One of the most important rules of expansion might not be something operators learn on the job or in any kind of training. It might just be something most of them picked up long ago—usually in grade school during arts and crafts.
“It’s like when you trace things from a pattern and cut them out on construction paper,” says Randy Garutti, COO of New York City’s Shake Shack. “If you trace from the cut-outs you’ve made instead of from the original pattern, it starts looking sloppier and sloppier.” Soon the design gets distorted, and the reproduction starts to resemble the original less and less.
“All too often, restaurants start thinking they must improve their business model, their restaurant’s design, and their menu to be able to expand,” says David Scott Peters, founder of TheRestaurantExpert.com. “While change and improvement is critical to any business, the problem usually lies in changing so much that you change who you are.”
The lesson is especially true for small chains that want to maintain the concept’s culture as it expands to new locations. It’s also one that Shake Shack has taken to heart as it opens new units across the nation and world.
‘The Anti-Chain Chain’
Shake Shack didn't set out to become “the anti-chain,” but that's exactly how many people first got to know it when The New York Times dubbed it that in December 2009.
“We didn’t even set out to be a concept,” Garutti says.
When Shake Shack opened, it wasn’t even Shake Shack at all. It was just a hot dog stand that was part of a public art project designed to rejuvenate Madison Square Park.
“We set out to be a community magnet, and then, being who we are, we said, ‘What can we add to the dialogue on classic roadside stands from the 1950s and 1960s?’” Garutti says.
The stand disposed of the notion that fast food had to be precooked or even prepared quickly in favor of quality ingredients and customer experience. The lines for the hot dogs soon became so long that the city and Union Square Hospitality Group, which had operated the stand, decided to open a bigger facility in the same location in 2004.
“We keep looking at ways we can continue to do three main things: consistently deliver the highest quality, most delicious food; create a place where people love to come together in the neighborhood; and offer great value,” says David Swinghamer, Shake Shack’s CEO.
The concept resonated with the local community so much that long lines with more than an hour wait became standard (an online Shack Cam lets customers view the line before coming to the store). In 2008, the Union Square Hospitality Group opened another location on New York’s Upper West Side near the American Museum of Natural History, and then in 2009 it became one of the highlights for foodies watching a game at the New York Mets’ new stadium, Citi Field.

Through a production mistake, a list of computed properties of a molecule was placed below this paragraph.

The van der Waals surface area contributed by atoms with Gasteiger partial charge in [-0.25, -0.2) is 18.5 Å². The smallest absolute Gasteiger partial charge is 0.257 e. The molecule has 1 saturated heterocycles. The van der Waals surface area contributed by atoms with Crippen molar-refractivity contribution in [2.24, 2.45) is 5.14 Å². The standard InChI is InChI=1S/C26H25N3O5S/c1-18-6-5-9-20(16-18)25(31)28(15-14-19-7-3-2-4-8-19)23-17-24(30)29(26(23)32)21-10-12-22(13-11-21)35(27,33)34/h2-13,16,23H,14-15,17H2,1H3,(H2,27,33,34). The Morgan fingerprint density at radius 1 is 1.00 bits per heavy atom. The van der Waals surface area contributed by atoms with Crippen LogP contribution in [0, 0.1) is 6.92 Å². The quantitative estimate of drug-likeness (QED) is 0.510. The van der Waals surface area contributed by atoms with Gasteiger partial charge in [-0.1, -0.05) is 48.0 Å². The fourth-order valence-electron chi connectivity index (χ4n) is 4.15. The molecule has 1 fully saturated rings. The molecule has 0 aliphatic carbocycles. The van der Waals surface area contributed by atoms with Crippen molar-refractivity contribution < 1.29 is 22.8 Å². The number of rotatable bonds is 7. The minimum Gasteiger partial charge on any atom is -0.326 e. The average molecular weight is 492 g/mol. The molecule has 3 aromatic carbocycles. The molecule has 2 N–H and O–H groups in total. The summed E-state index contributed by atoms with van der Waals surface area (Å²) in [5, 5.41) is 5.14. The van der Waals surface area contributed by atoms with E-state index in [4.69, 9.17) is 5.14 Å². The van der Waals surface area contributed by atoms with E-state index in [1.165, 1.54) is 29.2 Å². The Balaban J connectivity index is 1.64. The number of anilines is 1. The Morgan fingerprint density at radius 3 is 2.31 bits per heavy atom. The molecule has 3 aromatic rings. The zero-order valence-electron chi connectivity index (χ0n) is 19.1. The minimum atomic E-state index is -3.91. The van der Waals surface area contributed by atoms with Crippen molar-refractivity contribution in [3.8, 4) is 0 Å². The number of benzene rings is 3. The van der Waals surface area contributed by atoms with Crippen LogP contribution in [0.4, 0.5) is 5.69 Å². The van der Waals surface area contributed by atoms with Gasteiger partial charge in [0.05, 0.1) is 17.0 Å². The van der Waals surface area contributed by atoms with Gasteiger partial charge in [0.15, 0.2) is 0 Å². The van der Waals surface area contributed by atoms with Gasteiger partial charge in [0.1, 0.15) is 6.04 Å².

New openings planned in Miami and Kuwait, along with two in the concept's home base of New York City that are scheduled to open this summer, threaten Shake Shack's status as a community—not a corporate—enterprise. But everything from the concept’s site-selection strategy to its hiring practices is designed to help it maintain its original vision. And the brand’s guidelines can help just about any small brand maintain its identity during expansion.
Tip #1: Go Slow
The Union Square Hospitality Group waited six years before deciding to expand Shake Shack extensively.
“Part of it was simply just finding the right next location,” Garutti says. “Any time we grow, we’re not going to just find an average site. We’re going to find an iconic location.”
According to industry analysts, slow and deliberate growth is almost always a smart move.
“Shake Shack’s commitment to expand only where and when they can do it well is a sign of an organization that truly understands what it takes to make restaurants work,” Peterson says.
Shake Shack’s Garutti likes to think of it another way: The bigger you get, the smaller you need to act. “It’s really easy to make bad decisions as you grow because they’re generally more efficient,” he says.
Instead, Swinghamer says Shake Shack will continue to take its time before opening new locations.
“We feel the rewards far exceed the time and expense to do so,” he says.
Darren Tristano, executive vice president of Technomic, agrees. “They’re looking at this as much more of a slow progression, and I think that always makes more sense,” he says. “It’s better to learn from your mistakes as you’re making them instead of after you’ve made them and you’re closing down units as a result.”